This ASPCA site explains the difference between play and other behaviors that dogs display.
It also has many pages on dominance behaviors and the many reasons for mounting; dominance being one of them.

https://www.aspca.org/pet-care/virtual-pet-behaviorist/dog-behavior/canine-body-language

This is a small excerpt from the ASPCA site.
“It’s fairly easy to detect when your dog’s feeling playful. His body movements are jerky and bouncy. He might bounce around in exaggerated twists, turns and leaps. He might dodge around you, paw at you and then take off running to invite a chase. Or he might just jump on you and start mouthing. Dogs enjoy a variety of play styles, including chase games (in which the dog is either the chaser or the chase), rough-and-tumble (wrestling or tackle) games, and games of “keep-away” with an object, like a toy or stick. Almost all play is interspersed with the characteristic “play bow” that’s common across all dogs. When your dog play bows, he bounces into position with his forelegs on the ground and his hind legs extended so that his rear sticks up.

This signal is extremely important because so much of dog play consists of aggressive behaviors and dominant postures. The play bow tells a dog’s playmate, “Anything that comes after this is play, so please don’t take it seriously.” Some dogs also show a “play face,” a happy facial expression characterized by a partially open mouth that almost looks as though the dog is smiling. A playful dog might also growl or make high-pitched barks.”

“Many pet parents attribute their dogs’ behavior problems to “being dominant.” Some believe that common canine habits like rushing out doors, pulling on leash, begging for food, mounting other dogs, urine marking and even licking people on the face are dominant behaviors.”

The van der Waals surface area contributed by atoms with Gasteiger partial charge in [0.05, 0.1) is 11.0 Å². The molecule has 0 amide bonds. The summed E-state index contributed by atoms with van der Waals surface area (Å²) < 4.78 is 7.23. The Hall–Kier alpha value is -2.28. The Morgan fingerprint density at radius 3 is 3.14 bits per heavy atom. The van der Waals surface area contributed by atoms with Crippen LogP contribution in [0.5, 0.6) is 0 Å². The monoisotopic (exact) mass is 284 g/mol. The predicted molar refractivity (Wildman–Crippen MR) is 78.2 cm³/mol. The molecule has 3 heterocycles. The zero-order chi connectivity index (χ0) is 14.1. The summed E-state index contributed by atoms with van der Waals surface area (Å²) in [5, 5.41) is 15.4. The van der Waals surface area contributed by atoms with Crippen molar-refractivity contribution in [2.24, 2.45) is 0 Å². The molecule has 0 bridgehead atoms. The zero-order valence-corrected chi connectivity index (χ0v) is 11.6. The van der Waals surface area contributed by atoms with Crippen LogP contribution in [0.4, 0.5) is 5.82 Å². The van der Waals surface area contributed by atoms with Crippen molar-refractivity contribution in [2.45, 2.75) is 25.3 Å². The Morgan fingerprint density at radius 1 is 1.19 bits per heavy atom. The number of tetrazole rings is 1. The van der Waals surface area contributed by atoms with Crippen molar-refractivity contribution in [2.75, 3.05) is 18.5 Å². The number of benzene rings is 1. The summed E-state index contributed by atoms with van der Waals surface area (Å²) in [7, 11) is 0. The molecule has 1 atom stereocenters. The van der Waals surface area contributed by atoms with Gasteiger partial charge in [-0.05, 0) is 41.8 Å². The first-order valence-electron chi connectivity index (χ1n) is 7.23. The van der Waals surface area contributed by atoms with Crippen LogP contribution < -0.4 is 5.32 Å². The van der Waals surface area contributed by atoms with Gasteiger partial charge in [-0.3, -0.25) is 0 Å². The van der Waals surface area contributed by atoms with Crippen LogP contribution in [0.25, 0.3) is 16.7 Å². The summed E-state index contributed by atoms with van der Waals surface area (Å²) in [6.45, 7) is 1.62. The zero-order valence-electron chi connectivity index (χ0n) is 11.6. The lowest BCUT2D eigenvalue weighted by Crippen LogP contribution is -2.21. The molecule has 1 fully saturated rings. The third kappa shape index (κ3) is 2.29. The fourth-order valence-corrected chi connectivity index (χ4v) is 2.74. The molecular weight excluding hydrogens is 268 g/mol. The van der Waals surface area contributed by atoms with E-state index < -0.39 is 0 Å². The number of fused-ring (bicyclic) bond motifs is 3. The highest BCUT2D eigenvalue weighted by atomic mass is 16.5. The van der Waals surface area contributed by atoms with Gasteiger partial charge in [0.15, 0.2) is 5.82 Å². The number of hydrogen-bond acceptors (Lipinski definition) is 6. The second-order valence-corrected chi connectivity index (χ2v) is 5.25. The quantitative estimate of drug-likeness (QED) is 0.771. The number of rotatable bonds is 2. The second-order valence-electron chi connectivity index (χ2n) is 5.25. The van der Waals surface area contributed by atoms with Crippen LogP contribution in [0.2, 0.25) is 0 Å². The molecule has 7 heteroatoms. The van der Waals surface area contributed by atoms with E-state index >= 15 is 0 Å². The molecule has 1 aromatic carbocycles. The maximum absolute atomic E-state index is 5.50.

I have seen this true in too many situations. Dog owners believe their dog is ‘playing’ when it is actually being dominant. Dominance comes in many forms with dogs, but placing the teeth anywhere on the body in a hard manner is not play. Dominant acting dogs will focus on the backs of those they are wishing to dominate and bite thier necks with force. This type of dog will also attempt to mount once they have a strong grip on the other dog. Some working breeds will also show dominance by aggressively barking in the face of other dogs as well as stalking them, herding them and ‘guarding’ them, or standing over them.

Many trainers will argue that dogs do not ‘dominate’ by mounting. However, scientific observation of dogs has proven otherwise. I came across many sites that indicated mounting was a form of stress relief, arousal and play. However, all trainers agree, mounting is not acceptable behavior, even in play. Even trainers agree, it is a behavior that needs to be stopped the moment it starts, simply because the behavior is embarrassing.

I say stop the behavior before you get a VET bill and end up in court, explaining how your dog started the fight.

With all the information I read on this behavior, and talking to dog psychologists, I am convinced that mounting is used by adult dogs to establish authority over another dog. I have rarely seen it used in play except by very young puppies. Even then, it is believed that the pup is learning a dominant behavior.

To me it does not matter if your dog mounts for stress relief, arousal or dominance. The behavior is unwanted and shows poor manners in a dog. It is also a reflection of the owner who allows those bad manners to happen. Ultimately, if the behavior will start a fight, stop it immediately and train the dog to never do it again.

My best wishes to you and your loved ones.

Love and light to you!

~ Gypsy Gal